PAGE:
Cities & Towns[edit]

Degaon Kamala Narayana temple 5 km from Kittur, Karnataka

Demographics[edit]

According to the 2011 census Belgaum district has a population of 4,778,439,[3] roughly equal to the nation of Singapore[5] or the US state of Alabama.[6] This gives it a ranking of 25th in India (out of a total of 640).[3] The district has a population density of 356 inhabitants per square kilometre (920 /sq mi) .[3] Its population growth rate over the decade 2001-2011 was 13.38%.[3] Belgaum has a sex ratio of 969 females for every 1000 males,[3] and a literacy rate of 73.94%.[3] Kannada is the main language and is spoken by a majority of the population of the district(by 73%) although Marathi is the predominant spoken in the cities of Belgaum, Khanapur, Nipani, Ugar etc and also in most of the villages in southern part of Belgaum and Khanapur taluka. There is also sizable population of Dakhini (a southern dialect of Urdu) and Konkani speakers in the district. Hindi and English are also spoken, the latter being the medium of instruction at the college and university level as also being the spoken language in most upper class and educated households of Marathi, Kannada and Muslim families. Almost 67% of the residents of Belgaum District are multilingual, conversant in Kannada, Marathi, Urdu-Hindi and to some extent, English.

Culture[edit]

Tourist sites[edit]

Kamal basadi Jain temple, Belgaum
Kasamalgi Parshwanatha, 5 km from Kittur

Tourism attractions of Belgaum District[7]

  • Belgaum is famous for Belgaum Fort, Kamal basadi Jain temple, Safi Maszid and many historical monuments. Belgaum Fort which is in the heart of the city. The Kote lake is also a beautiful lake to visit. Inside the fort we can find an ancient Kamala Basadi and Chikka Basadi Jain temples. Just few metres walk to this temple you can find Ramkrishna Ashrama where you can relax. There is an ancient Masjid also in the fort. Belgaum Cantonment with both Portuguese and British style buildings, churches and schools.
  • Hooli is famous for Panchalingeshwara temple 13 km from Savadatti, one of the oldest village in the district, it is famous for Panchaligeswara temple. Other ruined Chalukya temples await for conservation and restoration.
  • mugalakhod is located in rayabag taluk and it is famous for shri yallalingeswar temple [mugalakhod math]
  • Gokak Falls
  • Shedbal, Shedbal is a village in the southern state of Karnataka, India.[1][2] It is located in the Athni taluk of Belgaum district in Karnataka. There is a famous Jain Ashram.

The Shanthinatha Jain temple of Shedbal was built in the year 1292 A.D. It is the birthplace of the well known Jain ascetic Elacharya Paramapujya Muni Sri 108 Vidyananda Maharaj. Under the guidance of Paramapujya Muni Sri Shanthisagar Maharaj Shanthisagar Chatra Ashram was built. The Chaturvamshathi tirthankara mandir with the 24 tirthankaras was built in 1952.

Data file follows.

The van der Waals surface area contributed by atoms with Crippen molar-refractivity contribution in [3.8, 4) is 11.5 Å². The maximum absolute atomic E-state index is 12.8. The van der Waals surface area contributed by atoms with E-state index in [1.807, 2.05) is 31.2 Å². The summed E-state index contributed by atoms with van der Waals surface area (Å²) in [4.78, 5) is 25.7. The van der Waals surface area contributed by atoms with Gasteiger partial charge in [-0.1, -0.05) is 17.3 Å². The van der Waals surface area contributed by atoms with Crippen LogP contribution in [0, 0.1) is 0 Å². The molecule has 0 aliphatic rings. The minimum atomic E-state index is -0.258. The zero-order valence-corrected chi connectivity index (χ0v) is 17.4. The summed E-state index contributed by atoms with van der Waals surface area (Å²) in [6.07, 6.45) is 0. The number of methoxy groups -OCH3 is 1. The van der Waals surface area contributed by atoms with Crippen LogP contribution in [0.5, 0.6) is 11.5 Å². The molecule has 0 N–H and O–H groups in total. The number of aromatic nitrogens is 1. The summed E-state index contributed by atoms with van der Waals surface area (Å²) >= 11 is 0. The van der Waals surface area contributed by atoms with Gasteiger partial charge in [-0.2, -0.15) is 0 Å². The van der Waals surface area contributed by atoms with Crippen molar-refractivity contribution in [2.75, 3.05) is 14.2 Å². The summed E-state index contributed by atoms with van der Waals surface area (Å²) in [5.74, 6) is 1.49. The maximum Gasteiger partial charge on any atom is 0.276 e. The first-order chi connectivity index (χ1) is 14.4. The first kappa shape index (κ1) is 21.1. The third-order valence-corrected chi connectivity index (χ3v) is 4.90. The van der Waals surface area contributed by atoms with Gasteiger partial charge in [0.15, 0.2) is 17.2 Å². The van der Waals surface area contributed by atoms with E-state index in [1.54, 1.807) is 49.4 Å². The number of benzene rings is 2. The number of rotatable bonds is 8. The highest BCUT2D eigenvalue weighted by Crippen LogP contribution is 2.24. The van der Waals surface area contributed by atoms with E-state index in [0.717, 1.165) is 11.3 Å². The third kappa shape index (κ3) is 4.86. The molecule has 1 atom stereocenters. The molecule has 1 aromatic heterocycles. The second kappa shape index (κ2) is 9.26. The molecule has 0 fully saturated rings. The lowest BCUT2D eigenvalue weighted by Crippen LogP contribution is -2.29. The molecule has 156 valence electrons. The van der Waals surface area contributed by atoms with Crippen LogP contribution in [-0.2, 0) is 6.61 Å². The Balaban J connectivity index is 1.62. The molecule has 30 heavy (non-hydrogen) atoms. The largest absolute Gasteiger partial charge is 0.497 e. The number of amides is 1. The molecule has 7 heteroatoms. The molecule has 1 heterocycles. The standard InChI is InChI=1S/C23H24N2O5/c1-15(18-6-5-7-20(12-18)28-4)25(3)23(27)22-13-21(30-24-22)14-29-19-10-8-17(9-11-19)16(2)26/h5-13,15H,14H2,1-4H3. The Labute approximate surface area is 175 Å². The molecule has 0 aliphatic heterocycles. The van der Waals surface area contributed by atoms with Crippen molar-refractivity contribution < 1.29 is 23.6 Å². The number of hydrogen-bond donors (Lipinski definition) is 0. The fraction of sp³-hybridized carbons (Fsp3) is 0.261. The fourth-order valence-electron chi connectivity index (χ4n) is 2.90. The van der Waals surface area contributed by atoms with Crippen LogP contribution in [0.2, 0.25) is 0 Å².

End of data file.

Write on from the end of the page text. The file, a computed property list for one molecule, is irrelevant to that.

• Jamboti, 20 km south-west of Belgaum, is a popular tourist spot with its evergreen hilltop forests.
  • Saundatti is famous for Savadatti Fort and historical temples.
  • Kittur is famous for Kittur fort, museum and other monuments
  • Turmari is about 7 km from Sangolli, is famous for B C Patil house (Goudaramane) more than 300 year old and two floor mansion, where the Girish Karnad movie Ondanondu Kaladalli shot.
  • Kasamalgi Parshwanatha is about 10 km from Kittur and 5 km from Kamala Narayana Temple, Degaon (Degamve/ Devgram).
  • Yallammagudda is famous for Renuka Yallamma temple, people from Maharashtra, Andhra and south India visit.
  • Parasgad Fort
  • M.K.Hubli is famous for Ashwatha Narasimha Temple and Gangamata Memorial in Malaprabha River, and a very famous Darga where M.K.Hubli is specifically named of " Hazarat Mughut Khan Sahab ".
  • Sangolli the village is named on freedom fighter of Kittur Rani Chennamma Right Hand Sangoli Rayanna
  • Nandagad is place where freedom fighter Sangoli Rayanna was hanged by British Govt.
  • Panchalingeshwara temple at Munavalli

Notable personalities[edit]

Education[edit]

Visveswaraiah Technological University is located in Belgaum. All technical and engineering colleges in the Karnataka State come under this University. Belgaum is also known for the Airmen Training School, an Indian Air Force training centre located at Sambra. The Maratha Light Infantry has its regimental headquarters in Belgaum. The Commando School and School of jungle warfare and the Indian Army is also situated in Belgaum. The Karnataka Lingayat (K.L.E.) Education Society is in Belgaum. The K.L.E.S. Hospital of Belgaum is the second-largest hospital in Asia[citation needed]. The Medical Council of India has one of its regional research centre here, and the Indian Institute of Hydrology and Vaccine Institute are also situated here. Military School Belgaum (Principal - Lt Col Sudhanshu Arya) is one of the five Military Schools in India. The School was set up in 1945 by King George VI for the wards of VCOs (present day JCOs) and NCOs of Indian Army.

References[edit]

External links[edit]